“That’s the whole idea,” said Paul. “In this way, the staff will have much more knowledge about daily and weekly specials, which makes it so much easier to talk about them with genuine enthusiasm.”
Paul waved at a woman who had just walked in and then introduced Nicole to Josh as the Learning & Development Manager for the UK. Josh again explained how grateful he was for the memorable experiences in the restaurant and how much he had learned. Nicole explained they were just going to meet to talk about the new immersion program. Josh looked surprised.
“Another new concept,” he said. “What is an immersion program?”
“Well, after we have casted the roles of new CAREmakers we also need to make sure they really understand what we are about, and what, exactly, their roles will be” Nicole explained. “This is kind of a boot camp during which we immerse each of our new colleagues in the why, how, and what of our brand.”
“It is also about who we are as a company, and how CAREmakers can help bring this identity to life,” Whereby CARE stands for Connect, Assist, Recognize and Engage, in line with our experience blueprint. Paul added.
“Exactly,” said Nicole.
“Perhaps, you can show Josh our blueprint,” Paul suggested. “If you want, I can get it for you” he added.
“Super idea, yet we can only have a brief glance, gotta go again in 45 minutes…”
Josh suggested they forget about it so she could start her meeting, but Nicole said it would be a pleasure.
While showing the blueprint Nicole said, “We make sure all CAREmakers understand our philosophy. We already explain this during the casting event, whereby during the immersion, we take a deep dive into our why-that is our purpose-and who we are-our identity-and what good at Bread&Care looks like. We have de ned the experience we want our guests to have.”
“I can tell,” Josh said. “Your team really is engaging in a very consistent manner.”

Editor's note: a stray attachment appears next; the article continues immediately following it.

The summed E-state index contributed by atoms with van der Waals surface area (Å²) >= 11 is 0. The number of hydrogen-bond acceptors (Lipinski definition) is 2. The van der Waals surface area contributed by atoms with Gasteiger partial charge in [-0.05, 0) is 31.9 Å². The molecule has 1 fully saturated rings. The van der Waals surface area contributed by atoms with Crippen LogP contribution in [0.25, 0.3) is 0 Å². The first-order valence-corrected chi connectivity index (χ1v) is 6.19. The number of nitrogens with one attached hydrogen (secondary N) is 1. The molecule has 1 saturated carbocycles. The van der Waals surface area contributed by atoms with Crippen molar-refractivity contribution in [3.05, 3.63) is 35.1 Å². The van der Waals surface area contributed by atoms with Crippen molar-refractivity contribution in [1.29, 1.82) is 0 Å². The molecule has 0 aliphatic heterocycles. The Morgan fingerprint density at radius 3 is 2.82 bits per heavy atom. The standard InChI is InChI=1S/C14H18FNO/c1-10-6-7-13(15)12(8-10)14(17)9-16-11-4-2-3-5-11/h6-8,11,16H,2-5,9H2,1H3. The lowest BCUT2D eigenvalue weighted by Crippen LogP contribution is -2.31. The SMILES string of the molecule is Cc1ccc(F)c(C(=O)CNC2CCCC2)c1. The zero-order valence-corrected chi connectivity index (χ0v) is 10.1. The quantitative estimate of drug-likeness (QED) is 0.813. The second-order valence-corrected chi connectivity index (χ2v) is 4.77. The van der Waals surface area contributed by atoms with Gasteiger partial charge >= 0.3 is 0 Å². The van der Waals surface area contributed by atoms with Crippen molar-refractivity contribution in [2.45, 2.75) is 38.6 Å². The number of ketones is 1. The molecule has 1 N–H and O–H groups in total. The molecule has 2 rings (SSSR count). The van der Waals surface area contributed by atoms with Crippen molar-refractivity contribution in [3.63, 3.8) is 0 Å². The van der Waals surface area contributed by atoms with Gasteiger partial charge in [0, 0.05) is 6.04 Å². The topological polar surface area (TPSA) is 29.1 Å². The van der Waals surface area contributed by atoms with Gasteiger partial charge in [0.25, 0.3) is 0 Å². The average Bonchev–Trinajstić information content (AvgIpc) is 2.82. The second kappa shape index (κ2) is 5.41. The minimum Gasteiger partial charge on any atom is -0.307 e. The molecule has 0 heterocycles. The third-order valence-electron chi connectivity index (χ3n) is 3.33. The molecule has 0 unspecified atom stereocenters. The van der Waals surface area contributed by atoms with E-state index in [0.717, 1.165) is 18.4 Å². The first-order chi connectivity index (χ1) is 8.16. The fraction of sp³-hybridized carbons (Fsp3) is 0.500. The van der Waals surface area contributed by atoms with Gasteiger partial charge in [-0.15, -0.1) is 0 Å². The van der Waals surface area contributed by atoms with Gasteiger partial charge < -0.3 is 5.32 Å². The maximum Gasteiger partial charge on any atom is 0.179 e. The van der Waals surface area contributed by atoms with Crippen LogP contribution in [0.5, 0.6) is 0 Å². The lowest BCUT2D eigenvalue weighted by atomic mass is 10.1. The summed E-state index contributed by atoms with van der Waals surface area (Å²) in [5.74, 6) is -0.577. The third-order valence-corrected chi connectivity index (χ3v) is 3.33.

“And then we explain in detail how the hosts can actually bring the desired experience to life through their behavior and the interactions they have. We have also de ned the working climate and leadership we intend to build, which should stimulate and facilitate the optimal host behavior and interaction,” Paul said.
Nicole nodded and continued, “We take them on an experience safari, so they learn how much impact employees have on their own experience as client or guest. We also train the CAREmakers on skills that are relevant. After all, most of the staff we hire have never worked in a restaurant before.” Again it struck Josh how much emphasis was placed on personality and attitude, rather than on skills. “How long does an immersion program last?” Josh asked.
“Prior to the opening of the restaurant, about two weeks. After an opening, new co-workers will be immersed in a shorter time. After the first restaurants were open we initially didn’t do casting and immersion of new CAREmakers, but we quickly learned this was an important reason for our success. The connection between our team and guests was and always will be key. Our CAREmakers make or break the experience,” Nicole concluded.
After the meeting with Nicole, Josh again made several notes. At moments like this, he was very grateful he had his mom’s photographic memory. He quickly drew the experience blueprint he had just seen:
Josh had already made plans about how he could apply the lessons from Bread&Care at Just Books. A critical decision he had to make was to rename the store. Maybe to ‘Books&More,’ he was thinking.
He and Marcia had a lot to talk about on the way home…